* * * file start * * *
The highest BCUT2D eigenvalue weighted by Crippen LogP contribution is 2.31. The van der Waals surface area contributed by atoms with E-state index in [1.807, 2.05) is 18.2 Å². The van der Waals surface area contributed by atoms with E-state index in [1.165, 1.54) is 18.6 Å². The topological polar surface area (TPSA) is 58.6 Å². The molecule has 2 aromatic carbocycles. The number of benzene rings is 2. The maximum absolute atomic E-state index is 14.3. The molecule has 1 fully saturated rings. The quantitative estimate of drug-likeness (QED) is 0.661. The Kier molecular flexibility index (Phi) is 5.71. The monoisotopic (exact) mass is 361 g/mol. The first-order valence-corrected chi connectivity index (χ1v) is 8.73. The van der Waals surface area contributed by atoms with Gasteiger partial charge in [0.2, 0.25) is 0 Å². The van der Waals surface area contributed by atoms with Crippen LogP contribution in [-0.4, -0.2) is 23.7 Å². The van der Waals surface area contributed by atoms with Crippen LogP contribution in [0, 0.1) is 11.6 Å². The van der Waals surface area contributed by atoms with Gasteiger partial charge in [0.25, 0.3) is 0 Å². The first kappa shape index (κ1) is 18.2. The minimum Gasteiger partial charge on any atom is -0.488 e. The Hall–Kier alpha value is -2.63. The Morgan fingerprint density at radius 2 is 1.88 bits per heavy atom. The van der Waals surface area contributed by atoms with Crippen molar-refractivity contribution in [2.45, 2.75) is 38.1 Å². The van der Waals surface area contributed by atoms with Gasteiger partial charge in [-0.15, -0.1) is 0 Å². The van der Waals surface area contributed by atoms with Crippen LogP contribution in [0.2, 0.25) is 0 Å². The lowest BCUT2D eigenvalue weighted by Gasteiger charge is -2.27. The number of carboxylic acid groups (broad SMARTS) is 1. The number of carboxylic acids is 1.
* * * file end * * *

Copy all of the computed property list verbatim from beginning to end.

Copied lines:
The highest BCUT2D eigenvalue weighted by Crippen LogP contribution is 2.31. The van der Waals surface area contributed by atoms with E-state index in [1.807, 2.05) is 18.2 Å². The van der Waals surface area contributed by atoms with E-state index in [1.165, 1.54) is 18.6 Å². The topological polar surface area (TPSA) is 58.6 Å². The molecule has 2 aromatic carbocycles. The number of benzene rings is 2. The maximum absolute atomic E-state index is 14.3. The molecule has 1 fully saturated rings. The quantitative estimate of drug-likeness (QED) is 0.661. The Kier molecular flexibility index (Phi) is 5.71. The monoisotopic (exact) mass is 361 g/mol. The first-order valence-corrected chi connectivity index (χ1v) is 8.73. The van der Waals surface area contributed by atoms with Gasteiger partial charge in [0.2, 0.25) is 0 Å². The van der Waals surface area contributed by atoms with Crippen LogP contribution in [-0.4, -0.2) is 23.7 Å². The van der Waals surface area contributed by atoms with Crippen LogP contribution in [0, 0.1) is 11.6 Å². The van der Waals surface area contributed by atoms with Gasteiger partial charge in [0.25, 0.3) is 0 Å². The first kappa shape index (κ1) is 18.2. The minimum Gasteiger partial charge on any atom is -0.488 e. The Hall–Kier alpha value is -2.63. The Morgan fingerprint density at radius 2 is 1.88 bits per heavy atom. The van der Waals surface area contributed by atoms with Crippen molar-refractivity contribution in [2.45, 2.75) is 38.1 Å². The van der Waals surface area contributed by atoms with Gasteiger partial charge in [-0.15, -0.1) is 0 Å². The van der Waals surface area contributed by atoms with Crippen LogP contribution in [0.2, 0.25) is 0 Å². The lowest BCUT2D eigenvalue weighted by Gasteiger charge is -2.27. The number of carboxylic acid groups (broad SMARTS) is 1. The number of carboxylic acids is 1.